Friday, November 25, 2011

The Dark Side of Being Abroad

Being abroad is supposed to be exciting and wonderful, all of the time. (At least that is what I hear from people when I am home- "that must be so cool!")

Aside from the whole missing family so bad it hurts sometime- especially when you loose a family member and are too far away to get back quickly- or have to judge who you would go in debt by flying back to bury.

It isn't easy.

Thanksgiving even more so- because it is one of those American holidays where you are usually with family, but unless you get so much vacation that you can go home for a month (which, would be theoretically possible as I have 26 days of vacation, but companies usually frown upon you taking it alll at once). Yet the day goes by here like it isn't a day for families to get together and overstuff and be grateful at all. Mostly because it isn't.

This weekend I will try to find the energy and time amidst all of the cleaning and preparing for giving back the old apartment and making this one more our own to make a turkey and a green bean casserole- because it helps with the pang of being gone during this time of year.

Yet, there is another dark side to being abroad. Yes, your brain and cultural knowledge has expanded from your intercultural relationships and knowledge of the language and the culture, but somewhere along the line you understand both sides to such an extent that you exist in the gap in the middle.

Living in this "gap" means that you aren't really at home in either culture, though. And that is hard. Example: Germans are more reserved, and Americans are more open and share more personal information- with everyone. As a result, I share less than Americans would, yet more than Germans would- meaning that I sometimes come across as too reserved in American culture and still too "share-y" (Mitteilungsbed├╝rftig) in German culture- which can give the impression that you want to be friends with everyone and everyone uses the Du (informal you) and it is hard to discern if it is out of disrespect or a result of this cultural difference.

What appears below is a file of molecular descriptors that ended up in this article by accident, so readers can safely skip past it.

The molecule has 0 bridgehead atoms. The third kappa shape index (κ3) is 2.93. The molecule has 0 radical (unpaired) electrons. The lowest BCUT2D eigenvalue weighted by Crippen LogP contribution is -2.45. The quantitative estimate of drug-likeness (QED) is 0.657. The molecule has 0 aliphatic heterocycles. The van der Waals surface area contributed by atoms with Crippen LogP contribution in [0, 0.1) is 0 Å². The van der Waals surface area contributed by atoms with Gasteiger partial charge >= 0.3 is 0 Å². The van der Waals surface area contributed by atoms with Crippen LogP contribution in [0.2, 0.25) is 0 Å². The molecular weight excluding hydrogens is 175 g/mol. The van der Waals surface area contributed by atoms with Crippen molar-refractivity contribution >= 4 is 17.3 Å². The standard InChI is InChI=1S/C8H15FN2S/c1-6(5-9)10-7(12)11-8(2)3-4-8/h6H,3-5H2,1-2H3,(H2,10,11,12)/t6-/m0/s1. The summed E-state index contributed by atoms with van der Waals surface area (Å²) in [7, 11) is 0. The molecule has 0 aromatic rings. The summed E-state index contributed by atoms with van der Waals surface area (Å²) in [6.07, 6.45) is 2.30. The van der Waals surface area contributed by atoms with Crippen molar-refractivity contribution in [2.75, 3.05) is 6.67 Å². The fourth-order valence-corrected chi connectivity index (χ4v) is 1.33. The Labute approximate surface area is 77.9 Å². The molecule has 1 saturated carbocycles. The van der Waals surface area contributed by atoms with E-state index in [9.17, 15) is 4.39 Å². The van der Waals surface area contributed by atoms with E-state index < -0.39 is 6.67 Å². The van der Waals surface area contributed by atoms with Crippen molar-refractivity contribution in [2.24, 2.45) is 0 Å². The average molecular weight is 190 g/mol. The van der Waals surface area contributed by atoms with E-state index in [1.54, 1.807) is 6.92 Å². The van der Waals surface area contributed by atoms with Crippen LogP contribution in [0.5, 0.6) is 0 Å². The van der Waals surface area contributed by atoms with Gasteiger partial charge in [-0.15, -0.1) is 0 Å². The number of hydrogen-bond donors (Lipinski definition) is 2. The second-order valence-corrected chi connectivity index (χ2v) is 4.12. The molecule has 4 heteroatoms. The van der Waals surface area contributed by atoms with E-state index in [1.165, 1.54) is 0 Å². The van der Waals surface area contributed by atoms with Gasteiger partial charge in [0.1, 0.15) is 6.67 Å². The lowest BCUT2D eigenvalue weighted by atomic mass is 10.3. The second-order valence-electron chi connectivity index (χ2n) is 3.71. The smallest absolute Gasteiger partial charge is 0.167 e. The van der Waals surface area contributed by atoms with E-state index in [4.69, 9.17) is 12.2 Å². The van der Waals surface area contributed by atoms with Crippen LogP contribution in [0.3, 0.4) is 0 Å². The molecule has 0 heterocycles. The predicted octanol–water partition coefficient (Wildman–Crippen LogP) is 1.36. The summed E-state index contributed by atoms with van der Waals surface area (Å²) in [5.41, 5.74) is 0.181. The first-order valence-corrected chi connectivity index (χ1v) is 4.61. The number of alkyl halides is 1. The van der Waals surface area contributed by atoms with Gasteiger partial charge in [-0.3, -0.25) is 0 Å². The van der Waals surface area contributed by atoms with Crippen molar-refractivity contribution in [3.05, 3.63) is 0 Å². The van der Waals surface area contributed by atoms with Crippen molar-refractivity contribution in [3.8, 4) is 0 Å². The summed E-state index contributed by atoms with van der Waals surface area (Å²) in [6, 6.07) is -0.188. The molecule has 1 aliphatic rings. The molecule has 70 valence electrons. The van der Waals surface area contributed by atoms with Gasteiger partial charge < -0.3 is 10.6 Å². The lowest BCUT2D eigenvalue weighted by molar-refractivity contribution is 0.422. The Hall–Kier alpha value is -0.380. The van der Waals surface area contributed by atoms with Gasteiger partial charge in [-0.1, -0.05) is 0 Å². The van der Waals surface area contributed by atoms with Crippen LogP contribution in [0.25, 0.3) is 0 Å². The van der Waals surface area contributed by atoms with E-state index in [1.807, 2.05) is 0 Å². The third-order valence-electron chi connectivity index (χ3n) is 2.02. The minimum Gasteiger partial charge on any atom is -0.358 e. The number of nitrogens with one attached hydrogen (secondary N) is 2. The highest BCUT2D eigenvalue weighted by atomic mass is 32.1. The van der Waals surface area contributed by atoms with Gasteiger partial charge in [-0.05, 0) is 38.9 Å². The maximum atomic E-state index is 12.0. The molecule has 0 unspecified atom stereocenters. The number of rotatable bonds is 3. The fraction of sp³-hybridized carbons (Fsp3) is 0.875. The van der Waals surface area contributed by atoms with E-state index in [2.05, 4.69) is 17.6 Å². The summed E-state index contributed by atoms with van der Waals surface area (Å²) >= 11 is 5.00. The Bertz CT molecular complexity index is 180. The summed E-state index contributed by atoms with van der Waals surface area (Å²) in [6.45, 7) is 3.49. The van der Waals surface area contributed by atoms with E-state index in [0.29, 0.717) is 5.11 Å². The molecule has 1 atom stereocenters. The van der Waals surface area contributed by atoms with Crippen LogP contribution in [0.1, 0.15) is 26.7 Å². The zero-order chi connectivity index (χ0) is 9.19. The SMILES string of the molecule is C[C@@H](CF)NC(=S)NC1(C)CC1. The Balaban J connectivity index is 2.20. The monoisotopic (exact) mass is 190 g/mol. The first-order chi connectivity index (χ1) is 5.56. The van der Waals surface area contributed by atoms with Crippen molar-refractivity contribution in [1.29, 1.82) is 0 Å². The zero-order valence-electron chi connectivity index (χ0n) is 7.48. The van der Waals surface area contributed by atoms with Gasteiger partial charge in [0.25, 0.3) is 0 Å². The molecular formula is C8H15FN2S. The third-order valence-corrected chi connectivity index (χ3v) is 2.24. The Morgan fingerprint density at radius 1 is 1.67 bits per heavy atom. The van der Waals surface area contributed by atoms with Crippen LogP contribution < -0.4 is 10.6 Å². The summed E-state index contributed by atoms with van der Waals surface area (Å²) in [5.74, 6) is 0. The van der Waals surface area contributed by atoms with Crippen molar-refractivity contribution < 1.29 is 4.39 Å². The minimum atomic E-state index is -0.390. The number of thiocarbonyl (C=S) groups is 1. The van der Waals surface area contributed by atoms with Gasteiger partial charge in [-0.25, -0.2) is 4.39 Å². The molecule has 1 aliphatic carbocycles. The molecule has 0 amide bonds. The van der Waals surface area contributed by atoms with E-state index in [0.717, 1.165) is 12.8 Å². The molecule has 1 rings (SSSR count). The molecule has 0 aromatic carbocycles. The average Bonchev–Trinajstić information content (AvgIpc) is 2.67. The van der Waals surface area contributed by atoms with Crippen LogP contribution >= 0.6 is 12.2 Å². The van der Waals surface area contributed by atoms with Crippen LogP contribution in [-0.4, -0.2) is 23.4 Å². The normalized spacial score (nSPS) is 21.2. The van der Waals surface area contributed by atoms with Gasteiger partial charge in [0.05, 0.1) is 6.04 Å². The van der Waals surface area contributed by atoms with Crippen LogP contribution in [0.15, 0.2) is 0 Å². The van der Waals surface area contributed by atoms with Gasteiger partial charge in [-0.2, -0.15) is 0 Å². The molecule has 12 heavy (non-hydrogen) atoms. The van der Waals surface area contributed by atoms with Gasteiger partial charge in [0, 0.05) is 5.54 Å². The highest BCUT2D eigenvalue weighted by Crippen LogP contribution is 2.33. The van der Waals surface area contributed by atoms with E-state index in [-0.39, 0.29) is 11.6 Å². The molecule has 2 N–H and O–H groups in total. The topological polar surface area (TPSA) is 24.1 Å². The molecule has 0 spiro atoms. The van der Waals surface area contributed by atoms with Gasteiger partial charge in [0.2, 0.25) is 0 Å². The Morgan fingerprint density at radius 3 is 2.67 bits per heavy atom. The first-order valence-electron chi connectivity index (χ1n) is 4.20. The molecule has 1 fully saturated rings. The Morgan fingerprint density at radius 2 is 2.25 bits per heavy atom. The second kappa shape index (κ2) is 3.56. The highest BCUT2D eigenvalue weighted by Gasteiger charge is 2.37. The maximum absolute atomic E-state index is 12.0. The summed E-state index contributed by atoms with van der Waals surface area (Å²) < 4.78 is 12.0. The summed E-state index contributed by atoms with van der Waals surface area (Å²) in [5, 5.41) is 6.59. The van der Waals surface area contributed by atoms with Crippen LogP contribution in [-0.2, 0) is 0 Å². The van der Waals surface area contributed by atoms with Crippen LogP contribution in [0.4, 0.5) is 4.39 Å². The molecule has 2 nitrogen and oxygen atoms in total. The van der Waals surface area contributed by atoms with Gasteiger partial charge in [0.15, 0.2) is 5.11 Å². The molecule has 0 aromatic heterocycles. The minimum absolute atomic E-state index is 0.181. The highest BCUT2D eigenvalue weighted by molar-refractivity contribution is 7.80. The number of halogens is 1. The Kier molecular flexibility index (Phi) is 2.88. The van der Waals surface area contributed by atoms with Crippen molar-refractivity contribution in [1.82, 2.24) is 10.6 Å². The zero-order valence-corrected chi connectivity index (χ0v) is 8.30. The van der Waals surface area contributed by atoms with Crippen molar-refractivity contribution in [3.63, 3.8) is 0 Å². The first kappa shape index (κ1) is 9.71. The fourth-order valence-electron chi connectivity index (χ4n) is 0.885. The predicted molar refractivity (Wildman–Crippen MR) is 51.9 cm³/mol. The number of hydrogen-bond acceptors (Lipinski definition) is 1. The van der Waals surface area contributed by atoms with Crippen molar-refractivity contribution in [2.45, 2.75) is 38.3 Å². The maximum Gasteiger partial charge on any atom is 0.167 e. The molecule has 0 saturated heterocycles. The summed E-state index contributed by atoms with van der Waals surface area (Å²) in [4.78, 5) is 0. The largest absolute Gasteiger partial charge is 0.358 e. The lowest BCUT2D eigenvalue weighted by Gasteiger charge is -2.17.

The gap is lonely.

But I can't stop being me- I'm "share-y". (Hence the blog, people.)
And all in all, I am thankful that I live here in a culture that I feel (mostly) at home in and with a Broom I adore. The fact that people here get so much maternity leave means that there could possibly be a Thanksgiving at home in my horizon.

Happy Turkey Day.